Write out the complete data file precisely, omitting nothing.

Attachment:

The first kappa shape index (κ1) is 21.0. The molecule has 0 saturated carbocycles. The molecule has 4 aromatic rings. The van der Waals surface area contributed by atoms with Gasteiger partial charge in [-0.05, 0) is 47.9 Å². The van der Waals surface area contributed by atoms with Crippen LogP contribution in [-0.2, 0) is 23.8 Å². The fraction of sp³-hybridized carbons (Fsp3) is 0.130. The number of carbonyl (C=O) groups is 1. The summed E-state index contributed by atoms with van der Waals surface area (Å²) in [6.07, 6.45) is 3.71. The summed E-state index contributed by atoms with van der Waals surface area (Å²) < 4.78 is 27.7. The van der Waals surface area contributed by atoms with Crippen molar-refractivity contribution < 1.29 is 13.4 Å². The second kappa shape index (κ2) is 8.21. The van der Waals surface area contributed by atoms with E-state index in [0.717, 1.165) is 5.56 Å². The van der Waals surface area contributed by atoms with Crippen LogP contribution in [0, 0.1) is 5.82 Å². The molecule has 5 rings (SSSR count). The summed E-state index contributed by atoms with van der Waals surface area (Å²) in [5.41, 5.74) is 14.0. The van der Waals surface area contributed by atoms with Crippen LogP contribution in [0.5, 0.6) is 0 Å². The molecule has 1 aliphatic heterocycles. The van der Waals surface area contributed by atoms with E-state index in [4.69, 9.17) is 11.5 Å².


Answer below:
The first kappa shape index (κ1) is 21.0. The molecule has 0 saturated carbocycles. The molecule has 4 aromatic rings. The van der Waals surface area contributed by atoms with Gasteiger partial charge in [-0.05, 0) is 47.9 Å². The van der Waals surface area contributed by atoms with Crippen LogP contribution in [-0.2, 0) is 23.8 Å². The fraction of sp³-hybridized carbons (Fsp3) is 0.130. The number of carbonyl (C=O) groups is 1. The summed E-state index contributed by atoms with van der Waals surface area (Å²) in [6.07, 6.45) is 3.71. The summed E-state index contributed by atoms with van der Waals surface area (Å²) < 4.78 is 27.7. The van der Waals surface area contributed by atoms with Crippen molar-refractivity contribution < 1.29 is 13.4 Å². The second kappa shape index (κ2) is 8.21. The van der Waals surface area contributed by atoms with E-state index in [0.717, 1.165) is 5.56 Å². The van der Waals surface area contributed by atoms with Crippen LogP contribution in [0, 0.1) is 5.82 Å². The molecule has 5 rings (SSSR count). The summed E-state index contributed by atoms with van der Waals surface area (Å²) in [5.41, 5.74) is 14.0. The van der Waals surface area contributed by atoms with Crippen LogP contribution in [0.5, 0.6) is 0 Å². The molecule has 1 aliphatic heterocycles. The van der Waals surface area contributed by atoms with E-state index in [4.69, 9.17) is 11.5 Å².